Letter 3: Co-creating the reflective process

Educator and learners are dependent on each other and interconnected in a very fundamental way, in order to create the reflective atmosphere. In a certain way, they need continually to fine-tune to each other.  So, if the educator sets the appropriate reflective tone, learners will tune into it and start mirroring it back, resulting in an increase of the qualities, attitude and attention needed for reflection.  As a result learners gently model themselves as well as being modelled by the reflective atmosphere into a similar reflexive presence.

CoCreate Dialogue


Letter 4: Keeping up the steering paradox of intrinsic learning processes 

The steering paradox of the intrinsic learning processes consists of the following: the educator needs to steer the learner to the point where the learner steers himself. She cannot take over the steering control, nor can she let go of it completely as she is (co-)responsible for the learning process of her learners within the educational context. It’s a balancing act between steering and not-steering, controlling and not-controlling.

So finally, balancing the steering paradox is about finding a common ground between educator and learners about the reason and goal to meet.



Letter 5: Directing the reflective attention of learners

Reflection is a different way of creating knowledge compared to logical thinking. For one thing, it processes (at least partly) information unconsciously in contrast to logical thinking that processes information consciously. So it’s of the utmost importance for the educator to allow these unconscious processes to start functioning. She can do so by directing the reflective attention in the learners’ mind. They should not focus on chasing quick, logical and/or problem-solving answers, but rather slow down and take time to question the assignment or question thoroughly from a deep, personal level: “what’s my personal ‘right answer’?”Most of the time, this answer will not be clear from the very beginning (‘it’s not a quick yes or no’), but will rather unravel itself through enquiry during the learning process.So directing the reflective attention is essentially asking learners to start questioning and considering that-which-is-at-stake more broadly and from different perspectives.


Letter 6: Slowing down and valuing moments of not-knowing

In this respect it is interesting to mention that the word ‘attention’ is connected with the French verb attendre, which means ‘waiting’. Two remarks need to be made here. Firstly, it’s important for the educator not to close down this process of questioning too soon by providing definitive statements or interpretations. “Exploration is stifled when participants or the leader jump in with hard and fast answers,” Ringer mentions (2008). “When there appears to be only one answer to any question, no further space exists for curiosity or enquiry, with a consequent loss of the reflective space. Therefore, any person who consistently makes definitive statements about what is true in the group will potentially close down the reflective space. In particular, leaders who respond to the group’s implicit request to tell them what is going on, will reduce the room in the group for open reflection and enquiry. Thus, leaders who provides too much information or interpretation too soon will reduce the reflective space in the group ”. Secondly, reflection-as-a-kind-of-waiting also implies that one should value moments of not being sure and not-knowing. In this sense, talking about Socrates’ maieutics, the Dutch author Jos Kessels (2006) is accentuating how “in a certain way you need to lose your mind… in the conversations of Socrates this not-knowing – the moment of indecision, the recognition and experience of your own ignorance - is a condition to gain genuine insight.” This not-knowing helps, according to Kessels, learners to progressively unfold a good quality dialogue with themselves, constructing ‘poetic arguments’ (quite different from ‘logical reasons’ as you can imagine).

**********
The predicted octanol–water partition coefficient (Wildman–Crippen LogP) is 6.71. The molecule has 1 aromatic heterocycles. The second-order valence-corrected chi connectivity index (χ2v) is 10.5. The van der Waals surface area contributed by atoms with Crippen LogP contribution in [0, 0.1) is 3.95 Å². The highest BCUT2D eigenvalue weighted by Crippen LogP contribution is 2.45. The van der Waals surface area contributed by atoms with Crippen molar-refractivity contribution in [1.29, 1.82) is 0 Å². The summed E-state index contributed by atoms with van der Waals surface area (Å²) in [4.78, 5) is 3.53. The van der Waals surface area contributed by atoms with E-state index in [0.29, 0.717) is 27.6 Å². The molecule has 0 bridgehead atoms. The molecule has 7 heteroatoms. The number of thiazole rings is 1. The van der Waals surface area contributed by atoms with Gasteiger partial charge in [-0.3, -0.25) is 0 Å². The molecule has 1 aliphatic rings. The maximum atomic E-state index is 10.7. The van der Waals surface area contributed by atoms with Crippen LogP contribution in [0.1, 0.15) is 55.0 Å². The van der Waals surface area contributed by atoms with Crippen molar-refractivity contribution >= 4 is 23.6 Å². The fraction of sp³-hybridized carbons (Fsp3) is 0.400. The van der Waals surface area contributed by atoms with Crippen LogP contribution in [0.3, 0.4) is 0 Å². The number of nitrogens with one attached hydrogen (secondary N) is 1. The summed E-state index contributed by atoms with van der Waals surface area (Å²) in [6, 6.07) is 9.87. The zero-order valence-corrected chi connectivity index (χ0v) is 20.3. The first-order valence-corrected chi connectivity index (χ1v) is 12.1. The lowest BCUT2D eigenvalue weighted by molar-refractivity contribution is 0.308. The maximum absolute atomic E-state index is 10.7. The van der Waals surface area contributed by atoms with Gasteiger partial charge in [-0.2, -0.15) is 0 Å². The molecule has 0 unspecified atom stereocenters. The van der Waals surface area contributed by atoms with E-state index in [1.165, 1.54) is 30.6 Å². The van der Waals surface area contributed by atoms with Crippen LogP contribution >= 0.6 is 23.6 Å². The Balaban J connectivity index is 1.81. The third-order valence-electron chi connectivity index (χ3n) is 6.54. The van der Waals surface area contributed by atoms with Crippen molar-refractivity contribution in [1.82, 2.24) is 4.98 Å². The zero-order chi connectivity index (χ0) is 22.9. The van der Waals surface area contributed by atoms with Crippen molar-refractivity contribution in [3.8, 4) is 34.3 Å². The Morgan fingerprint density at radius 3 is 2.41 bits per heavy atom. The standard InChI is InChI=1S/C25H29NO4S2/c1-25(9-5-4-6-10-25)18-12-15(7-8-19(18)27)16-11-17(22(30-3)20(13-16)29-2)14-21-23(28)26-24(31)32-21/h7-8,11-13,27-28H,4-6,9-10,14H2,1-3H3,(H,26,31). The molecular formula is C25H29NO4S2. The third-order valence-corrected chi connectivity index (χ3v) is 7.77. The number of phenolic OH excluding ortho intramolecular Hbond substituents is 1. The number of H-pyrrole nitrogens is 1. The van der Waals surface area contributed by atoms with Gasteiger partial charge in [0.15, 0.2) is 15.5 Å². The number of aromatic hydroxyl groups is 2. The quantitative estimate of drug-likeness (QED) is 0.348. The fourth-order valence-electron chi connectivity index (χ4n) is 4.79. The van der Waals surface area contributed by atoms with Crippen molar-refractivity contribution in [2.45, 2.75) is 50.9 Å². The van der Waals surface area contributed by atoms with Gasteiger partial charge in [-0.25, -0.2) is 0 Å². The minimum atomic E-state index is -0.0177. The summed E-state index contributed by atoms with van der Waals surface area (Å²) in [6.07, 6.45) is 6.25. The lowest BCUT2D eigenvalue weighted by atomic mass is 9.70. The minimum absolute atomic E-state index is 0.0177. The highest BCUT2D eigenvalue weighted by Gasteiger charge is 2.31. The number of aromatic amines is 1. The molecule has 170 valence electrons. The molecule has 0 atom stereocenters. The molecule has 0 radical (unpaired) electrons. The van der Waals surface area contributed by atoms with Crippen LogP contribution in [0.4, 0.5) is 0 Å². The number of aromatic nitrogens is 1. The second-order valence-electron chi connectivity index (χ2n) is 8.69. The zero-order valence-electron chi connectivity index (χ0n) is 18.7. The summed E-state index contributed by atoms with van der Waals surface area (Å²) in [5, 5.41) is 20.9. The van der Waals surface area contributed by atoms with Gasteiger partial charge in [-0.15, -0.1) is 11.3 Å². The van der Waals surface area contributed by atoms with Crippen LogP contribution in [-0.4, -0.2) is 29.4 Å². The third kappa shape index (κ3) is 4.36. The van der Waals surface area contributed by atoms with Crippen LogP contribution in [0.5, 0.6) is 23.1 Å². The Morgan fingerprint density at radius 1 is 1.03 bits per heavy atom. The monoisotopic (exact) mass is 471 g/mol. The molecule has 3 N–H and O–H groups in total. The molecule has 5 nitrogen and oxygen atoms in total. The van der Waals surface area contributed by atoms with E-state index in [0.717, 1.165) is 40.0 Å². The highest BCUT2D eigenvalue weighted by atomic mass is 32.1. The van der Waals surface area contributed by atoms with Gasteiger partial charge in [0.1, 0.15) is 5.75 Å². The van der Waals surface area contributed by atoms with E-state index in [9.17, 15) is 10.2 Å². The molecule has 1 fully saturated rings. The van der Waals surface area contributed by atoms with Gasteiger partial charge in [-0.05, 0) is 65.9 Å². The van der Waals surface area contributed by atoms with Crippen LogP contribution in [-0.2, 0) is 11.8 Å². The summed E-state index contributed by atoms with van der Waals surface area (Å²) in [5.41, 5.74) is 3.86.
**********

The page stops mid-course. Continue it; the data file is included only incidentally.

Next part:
Reflection Process


Letter 7: Deepening the questioning progressively

Questioning is obviously an important tool for educators to direct the reflective attention of learners. However, deepening your questioning is not that much about asking continually more and more complicated and sophisticated questions. Rather, it’s about exploring more in depth how learners look at that-which-is-at-stake. As a consequence, we take to heart the advice by Jeff Clement (2015) for building a reflective space: don’t bother too much with good or bad questions, but rather use your interest in learners as the motor of your questioning. Be curious to know about how they see, think, feel about that-which-is-stake and let your interest and curiosity guide you spontaneously to your next question. In this way your questioning will be explorative and process-oriented. Principally the effect will be that learners start questioning thoroughly that-which-is-at-stake, to really start dialoguing with their internal and external ‘companions’ by taking some distance from their first thoughts and feelings. In doing so they will naturally start building the space to reflect within (simultaneously individual and collective). That’s the reason why we propose to let their attention become reflective in a more spontaneous way, i.e. not by instructing or imposing, but by directing it to deepen their learning process. In this respect, the receipt of an answer is as essential as questioning itself: take learners’ answers for what they are. Avoid (always) judging them as being right or wrong, but understand them as possibilities to tune into the ‘stance’ where learners are in their learning process.